A different kind of Trans issue

Well, how to say this? Uhm ... so, in case you're getting gender confused when referring to historical Characters, that may be because that persons sex does not align with their contemporary gender identity.

I mean, say about inclusion and respect what you will - unless it's unkind, if you asked me - it is in deed a bit of a difficult subject. Here:
is a nice video on the matter.
To which I say: I agree - BUT - there's this pesky thing about "trans-identity" with gendered language. To which I'll add that some of it is just a language issue. I mean, here in Germany it is usual to refer to certain things by their male version, rather than 'gendering it correctly'. So will cis women for instance refer to themselves as [something] - with something being in the male form. Like, say, 'hair dresser' rather than 'hair dresseress' or so. It doesn't hurt - though for me as a trans person it 'helps' to use the appropriate gender as I'd take whatever I can get in terms of gender affirmation.
Maybe it helps to think of that as a matter of growth. Or healing. So, identifying the way we feel - at a core level of our identity - is as starting a healing process. External influences that go against it then, are like ... tearing that wound open again. And because this metaphor is for an emotional condition - effectively - the pain is ... emotional. Sure. But still real.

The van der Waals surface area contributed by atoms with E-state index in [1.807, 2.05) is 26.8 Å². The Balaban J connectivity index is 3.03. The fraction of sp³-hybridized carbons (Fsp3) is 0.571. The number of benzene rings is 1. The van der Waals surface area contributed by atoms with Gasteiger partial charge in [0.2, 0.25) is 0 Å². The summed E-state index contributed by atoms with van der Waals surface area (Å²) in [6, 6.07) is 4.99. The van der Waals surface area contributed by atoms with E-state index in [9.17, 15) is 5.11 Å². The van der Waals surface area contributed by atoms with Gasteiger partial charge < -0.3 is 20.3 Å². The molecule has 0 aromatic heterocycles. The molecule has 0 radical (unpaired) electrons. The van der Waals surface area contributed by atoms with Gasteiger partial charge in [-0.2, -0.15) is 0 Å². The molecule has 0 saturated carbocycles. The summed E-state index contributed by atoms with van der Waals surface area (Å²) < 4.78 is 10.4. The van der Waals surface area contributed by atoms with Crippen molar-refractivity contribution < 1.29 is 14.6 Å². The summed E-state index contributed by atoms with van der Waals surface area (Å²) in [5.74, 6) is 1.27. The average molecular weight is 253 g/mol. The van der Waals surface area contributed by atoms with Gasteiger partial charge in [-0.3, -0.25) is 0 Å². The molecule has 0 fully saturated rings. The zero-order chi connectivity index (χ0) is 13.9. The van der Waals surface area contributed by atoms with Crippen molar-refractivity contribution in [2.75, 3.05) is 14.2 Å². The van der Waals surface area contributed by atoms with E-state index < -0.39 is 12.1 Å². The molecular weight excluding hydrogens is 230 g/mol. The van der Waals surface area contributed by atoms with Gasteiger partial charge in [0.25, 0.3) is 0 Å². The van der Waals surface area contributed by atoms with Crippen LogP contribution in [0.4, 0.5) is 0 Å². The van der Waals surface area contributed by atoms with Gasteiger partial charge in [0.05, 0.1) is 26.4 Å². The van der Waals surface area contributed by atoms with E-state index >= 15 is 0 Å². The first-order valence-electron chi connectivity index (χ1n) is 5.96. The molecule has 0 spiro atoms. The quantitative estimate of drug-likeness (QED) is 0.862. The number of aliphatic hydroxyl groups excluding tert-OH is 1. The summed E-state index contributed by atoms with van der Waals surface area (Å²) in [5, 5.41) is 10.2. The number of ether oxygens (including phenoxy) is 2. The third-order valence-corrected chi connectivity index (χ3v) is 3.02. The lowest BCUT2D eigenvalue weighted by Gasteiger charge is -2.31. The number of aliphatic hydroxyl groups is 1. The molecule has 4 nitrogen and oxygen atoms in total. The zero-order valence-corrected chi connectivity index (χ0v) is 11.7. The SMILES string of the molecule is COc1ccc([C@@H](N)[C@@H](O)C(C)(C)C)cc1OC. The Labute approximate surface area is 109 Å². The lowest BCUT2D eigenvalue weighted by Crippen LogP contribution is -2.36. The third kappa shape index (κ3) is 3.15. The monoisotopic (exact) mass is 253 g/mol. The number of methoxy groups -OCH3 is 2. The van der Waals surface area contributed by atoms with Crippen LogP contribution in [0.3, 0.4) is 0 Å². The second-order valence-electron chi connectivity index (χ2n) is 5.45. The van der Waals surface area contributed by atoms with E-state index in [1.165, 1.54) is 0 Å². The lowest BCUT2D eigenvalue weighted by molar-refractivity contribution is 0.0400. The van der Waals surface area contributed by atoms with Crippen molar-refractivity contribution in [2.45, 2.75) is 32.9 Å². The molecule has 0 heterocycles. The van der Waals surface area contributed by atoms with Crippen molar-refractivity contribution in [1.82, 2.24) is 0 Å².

So ... I so far had to struggle with my gender identity quite a bit. To say, on and off there would be this "wave of maleness" (not to be confused with masculinity) that would overcome me. Sometimes by being gendered that way, other times as a matter of self-perception; And on and off the two would co-incide.
And on and off misgendering would happen - either from the outside or from myself even - without much of a warning. Like so, the one moment I'd feel just fine; And the next I'd be quasi troubled over this ... impression of kind. It's easy to describe, though difficult to explain how that relates to gender and gender identity.
Well - until now, I guess.

So, I figured that it might be, because Characters associated to me are recognized as male. And people that would so talk of them would tend to talk of them as males. And so on some cognitive level that would mess with me. I mean, if we think about David or John, as depicted by artists, they would generally appear to be male and masculine as due to some ... reasoning. Sure, "patriarchic", let's say. With it may come a sense of who that person might have been - and that then somehow oozes into my consciousness in a sense of self that I maybe can relate to in the abstract and I also sortof have to just ... accept.
This initially described change hasn't been on for long - so, maybe it'll take a bit more time before I can be certain, but so far it seems to have fixed it.

It remains however, that people would still talk of 'King' David, rather than 'Queen' David - while generally referring to 'him' as 'he' - minus however the idea that that refers to "his" gender.